Efforts to legalize recreational marijuana in Florida got a big boost this week from Orlando attorney John Morgan. He's credited with helping to legalize medical marijuana by advocating for Amendment 2 in 2016.
Morgan backs the inclusion of a question about the legalization of recreational marijuana in the state's 2020 ballot. The proposed initiative would require nearly 800,000 signatures of registered voters and a review by Florida's Supreme Court to make it to the voters. The proposed amendment would require 60 percent of approval to become law.
A Quinnipiac University poll taken earlier this summer shows increased support for legalizing marijuana. 61% of those questioned were in favor of legalization in their community, while 34% were not. But changing the law may not be a slam dunk.
Florida Representative Shevrin Jones (D-West Park) introduced a bill this week to decriminalize small amounts of marijuana. His proposal (HB 25), seeks to reduce criminal penalties for possession of 20 grams or less of cannabis, and products that contain less than 600 milligrams of THC, the chemical compound in cannabis responsible for making individuals "high." The bill also includes criminal justice reforms that would make juveniles arrested for possession of minimal amounts of cannabis eligible for civil citations or pre-arrest diversion programs.
Rep. Jones appeared on The Florida Roundup this week to discuss why he wants to change the law. Dara Kam, Senior Reporter from the News Service of Florida, was also a guest.
An excerpt from the conversation follows.
The Florida Roundup: Representative Jones, from where you sit in the legislature there will certainly be powerful vested interests who oppose your bill. What about the state's private prison industry?
JONES: I can't speak for those individuals who will lobby against the bill. My hope is that, the way that we present this bill to my Republican colleagues, who might disagree with this will come from a level of cost savings for the state.
As far as youth, (...) we know substance use may not be good for their brain development, but we have to address that from a public health strategy and not through criminal procedure. But I've been notified that there were 20 kids in Broward County last year that receive felonies for possessing THC.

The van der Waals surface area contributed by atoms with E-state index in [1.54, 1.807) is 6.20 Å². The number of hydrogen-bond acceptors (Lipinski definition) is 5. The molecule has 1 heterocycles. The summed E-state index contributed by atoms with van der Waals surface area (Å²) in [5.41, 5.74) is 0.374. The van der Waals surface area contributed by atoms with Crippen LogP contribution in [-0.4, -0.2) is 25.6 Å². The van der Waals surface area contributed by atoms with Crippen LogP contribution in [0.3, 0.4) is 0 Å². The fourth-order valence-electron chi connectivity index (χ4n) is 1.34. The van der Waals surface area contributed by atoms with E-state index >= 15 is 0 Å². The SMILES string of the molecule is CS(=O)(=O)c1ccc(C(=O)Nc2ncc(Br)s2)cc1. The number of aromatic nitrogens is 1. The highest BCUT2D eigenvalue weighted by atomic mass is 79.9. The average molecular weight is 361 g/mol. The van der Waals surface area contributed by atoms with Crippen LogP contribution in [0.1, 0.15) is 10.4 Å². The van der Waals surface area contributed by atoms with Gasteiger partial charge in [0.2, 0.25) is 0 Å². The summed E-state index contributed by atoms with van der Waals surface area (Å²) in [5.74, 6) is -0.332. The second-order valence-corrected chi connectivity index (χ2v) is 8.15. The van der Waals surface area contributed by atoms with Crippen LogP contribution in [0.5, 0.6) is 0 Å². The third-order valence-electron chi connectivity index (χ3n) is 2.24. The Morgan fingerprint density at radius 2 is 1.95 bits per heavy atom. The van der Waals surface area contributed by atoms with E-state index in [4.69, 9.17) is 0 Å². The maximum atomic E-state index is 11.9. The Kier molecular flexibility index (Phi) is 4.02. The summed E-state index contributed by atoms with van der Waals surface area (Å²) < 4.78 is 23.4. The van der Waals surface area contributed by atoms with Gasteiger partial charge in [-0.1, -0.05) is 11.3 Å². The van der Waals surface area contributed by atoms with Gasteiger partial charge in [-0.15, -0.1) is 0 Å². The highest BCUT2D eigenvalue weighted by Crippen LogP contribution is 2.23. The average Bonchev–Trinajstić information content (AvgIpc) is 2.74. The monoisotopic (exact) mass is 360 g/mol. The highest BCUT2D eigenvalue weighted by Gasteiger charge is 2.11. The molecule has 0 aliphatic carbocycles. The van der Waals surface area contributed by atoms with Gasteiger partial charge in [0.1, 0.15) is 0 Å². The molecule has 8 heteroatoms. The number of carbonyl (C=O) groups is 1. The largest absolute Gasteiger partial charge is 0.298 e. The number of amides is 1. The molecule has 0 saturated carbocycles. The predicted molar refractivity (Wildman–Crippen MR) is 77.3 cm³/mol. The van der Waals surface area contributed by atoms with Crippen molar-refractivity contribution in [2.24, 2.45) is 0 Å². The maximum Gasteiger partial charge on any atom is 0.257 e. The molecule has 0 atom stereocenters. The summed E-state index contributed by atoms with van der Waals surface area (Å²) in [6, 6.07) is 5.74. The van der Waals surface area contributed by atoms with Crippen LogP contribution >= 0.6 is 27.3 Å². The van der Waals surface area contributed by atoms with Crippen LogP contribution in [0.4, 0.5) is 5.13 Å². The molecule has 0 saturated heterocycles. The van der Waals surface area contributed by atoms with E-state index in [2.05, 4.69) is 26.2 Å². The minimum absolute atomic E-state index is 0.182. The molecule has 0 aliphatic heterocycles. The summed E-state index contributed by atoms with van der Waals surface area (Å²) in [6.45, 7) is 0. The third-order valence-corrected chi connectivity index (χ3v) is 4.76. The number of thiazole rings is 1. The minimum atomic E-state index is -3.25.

So these are young people losing their scholarships, their driving privileges, maybe getting prison time, probation, and all of these enormous fines. Me as a millennial also, I do wish the times change a tad bit. But I also know that in all of these things, of course, there will be individuals that will lobby against something like this. I don't know what groups, or how that looks, but my hope is that we look at this from a cost-savings perspective here within the state of Florida.
Dara Kam, do you see those arguments gaining traction or not? Do you still see this being a politically contentious fight in Florida?
KAM: I do see it as a contentious fight. I don't think it's an ageist attitude because some of the people that I talked about who are against full legalization are millennials, and certainly baby boomers grew up you with the wake and bake.
We had all demographics supporting medical marijuana in Florida three years ago. I don't think that there's any kind of variance based on that. I will say that these studies that the Republican leadership point to about the negative impacts of marijuana on the developing brain, people push back against those and say they're overstating what the reality is.
I don't want to advocate one way or another. I'm just saying that's what they rely on. It is a politically charged issue. I think that if the federal government does in fact de-schedule marijuana as a schedule-one drug, that would make it easier for Republican leaders to embrace marijuana as OK. I think that would be a step in the right direction.
What John [Morgan] said to me the other day is, 'if we get the medical marijuana operators, who are spending upwards of 50 million dollars to purchase medical marijuana treatment center licenses in Florida, then they have plenty of money to spend on a constitutional amendment getting the signatures and getting it on to the ballot.'
So I don't think that money will be an issue in that arena. It's just a question of it's getting a little bit late in the game. They have to have all of their signatures in by I think it's February of next year and so it's a little bit late to start that effort and a lot of it will depend on the language of the proposal.
Remember that, in Florida, we had the first attempt at getting medical marijuana passed failed. Two years later they rewrote it. They tweaked it a little bit and it did pass. So yeah, I think it's attitudes. I mean, everyone's attitudes towards marijuana have shifted and the use of it as a medical treatment, which it is now a legitimate medical treatment for people with a whole host of ailments, has normalized it. It is becoming normalized. I just don't see our state—a pretty conservative state- embracing full legalization.